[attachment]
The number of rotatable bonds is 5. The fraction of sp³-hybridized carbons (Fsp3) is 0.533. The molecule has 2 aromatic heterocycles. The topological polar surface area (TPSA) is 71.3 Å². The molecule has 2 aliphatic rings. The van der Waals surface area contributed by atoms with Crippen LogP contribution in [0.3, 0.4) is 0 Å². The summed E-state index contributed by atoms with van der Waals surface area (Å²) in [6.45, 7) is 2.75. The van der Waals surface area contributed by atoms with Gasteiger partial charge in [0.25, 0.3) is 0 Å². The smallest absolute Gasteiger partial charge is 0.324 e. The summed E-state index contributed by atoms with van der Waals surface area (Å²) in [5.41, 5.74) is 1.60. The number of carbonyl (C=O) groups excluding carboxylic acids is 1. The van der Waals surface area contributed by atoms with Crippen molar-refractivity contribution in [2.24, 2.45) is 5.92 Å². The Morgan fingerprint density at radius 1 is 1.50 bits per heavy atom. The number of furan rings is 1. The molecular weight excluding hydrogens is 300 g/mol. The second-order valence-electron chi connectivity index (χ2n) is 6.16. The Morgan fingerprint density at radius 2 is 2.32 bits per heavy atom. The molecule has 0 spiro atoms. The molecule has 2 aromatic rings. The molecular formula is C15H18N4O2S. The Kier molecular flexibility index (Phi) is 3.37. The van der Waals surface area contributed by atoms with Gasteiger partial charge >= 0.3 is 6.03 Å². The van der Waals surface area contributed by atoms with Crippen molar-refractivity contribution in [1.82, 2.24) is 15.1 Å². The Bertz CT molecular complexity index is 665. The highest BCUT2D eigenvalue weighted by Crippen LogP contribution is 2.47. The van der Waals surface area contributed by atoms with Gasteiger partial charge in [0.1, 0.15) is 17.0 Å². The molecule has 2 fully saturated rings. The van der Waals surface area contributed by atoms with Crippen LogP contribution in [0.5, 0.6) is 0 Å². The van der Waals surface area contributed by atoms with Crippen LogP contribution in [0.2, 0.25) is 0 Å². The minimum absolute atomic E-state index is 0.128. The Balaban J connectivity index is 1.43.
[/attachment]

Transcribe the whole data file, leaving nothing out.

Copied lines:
The number of rotatable bonds is 5. The fraction of sp³-hybridized carbons (Fsp3) is 0.533. The molecule has 2 aromatic heterocycles. The topological polar surface area (TPSA) is 71.3 Å². The molecule has 2 aliphatic rings. The van der Waals surface area contributed by atoms with Crippen LogP contribution in [0.3, 0.4) is 0 Å². The summed E-state index contributed by atoms with van der Waals surface area (Å²) in [6.45, 7) is 2.75. The van der Waals surface area contributed by atoms with Gasteiger partial charge in [0.25, 0.3) is 0 Å². The smallest absolute Gasteiger partial charge is 0.324 e. The summed E-state index contributed by atoms with van der Waals surface area (Å²) in [5.41, 5.74) is 1.60. The number of carbonyl (C=O) groups excluding carboxylic acids is 1. The van der Waals surface area contributed by atoms with Crippen molar-refractivity contribution in [2.24, 2.45) is 5.92 Å². The Morgan fingerprint density at radius 1 is 1.50 bits per heavy atom. The number of furan rings is 1. The molecular weight excluding hydrogens is 300 g/mol. The second-order valence-electron chi connectivity index (χ2n) is 6.16. The Morgan fingerprint density at radius 2 is 2.32 bits per heavy atom. The molecule has 0 spiro atoms. The molecule has 2 aromatic rings. The molecular formula is C15H18N4O2S. The Kier molecular flexibility index (Phi) is 3.37. The van der Waals surface area contributed by atoms with Gasteiger partial charge >= 0.3 is 6.03 Å². The van der Waals surface area contributed by atoms with Crippen molar-refractivity contribution in [1.82, 2.24) is 15.1 Å². The Bertz CT molecular complexity index is 665. The highest BCUT2D eigenvalue weighted by Crippen LogP contribution is 2.47. The van der Waals surface area contributed by atoms with Gasteiger partial charge in [0.1, 0.15) is 17.0 Å². The molecule has 2 fully saturated rings. The van der Waals surface area contributed by atoms with Crippen LogP contribution in [0.5, 0.6) is 0 Å². The van der Waals surface area contributed by atoms with Crippen LogP contribution in [0.2, 0.25) is 0 Å². The minimum absolute atomic E-state index is 0.128. The Balaban J connectivity index is 1.43.